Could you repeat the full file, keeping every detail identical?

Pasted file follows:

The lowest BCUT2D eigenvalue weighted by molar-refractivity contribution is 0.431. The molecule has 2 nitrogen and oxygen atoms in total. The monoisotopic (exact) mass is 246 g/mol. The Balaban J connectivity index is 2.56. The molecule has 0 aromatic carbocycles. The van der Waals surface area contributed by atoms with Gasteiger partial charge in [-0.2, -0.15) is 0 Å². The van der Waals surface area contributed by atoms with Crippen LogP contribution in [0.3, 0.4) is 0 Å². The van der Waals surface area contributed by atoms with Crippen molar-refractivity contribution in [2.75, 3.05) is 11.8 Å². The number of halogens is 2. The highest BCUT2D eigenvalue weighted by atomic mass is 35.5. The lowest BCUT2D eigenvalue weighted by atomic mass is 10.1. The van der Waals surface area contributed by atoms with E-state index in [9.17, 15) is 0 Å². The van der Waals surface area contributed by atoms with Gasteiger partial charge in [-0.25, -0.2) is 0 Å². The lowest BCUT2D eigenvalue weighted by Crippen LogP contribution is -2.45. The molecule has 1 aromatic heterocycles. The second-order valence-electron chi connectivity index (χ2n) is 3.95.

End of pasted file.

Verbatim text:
The lowest BCUT2D eigenvalue weighted by molar-refractivity contribution is 0.431. The molecule has 2 nitrogen and oxygen atoms in total. The monoisotopic (exact) mass is 246 g/mol. The Balaban J connectivity index is 2.56. The molecule has 0 aromatic carbocycles. The van der Waals surface area contributed by atoms with Gasteiger partial charge in [-0.2, -0.15) is 0 Å². The van der Waals surface area contributed by atoms with Crippen LogP contribution in [0.3, 0.4) is 0 Å². The van der Waals surface area contributed by atoms with Crippen molar-refractivity contribution in [2.75, 3.05) is 11.8 Å². The number of halogens is 2. The highest BCUT2D eigenvalue weighted by atomic mass is 35.5. The lowest BCUT2D eigenvalue weighted by atomic mass is 10.1. The van der Waals surface area contributed by atoms with E-state index in [9.17, 15) is 0 Å². The van der Waals surface area contributed by atoms with Gasteiger partial charge in [-0.25, -0.2) is 0 Å². The lowest BCUT2D eigenvalue weighted by Crippen LogP contribution is -2.45. The molecule has 1 aromatic heterocycles. The second-order valence-electron chi connectivity index (χ2n) is 3.95.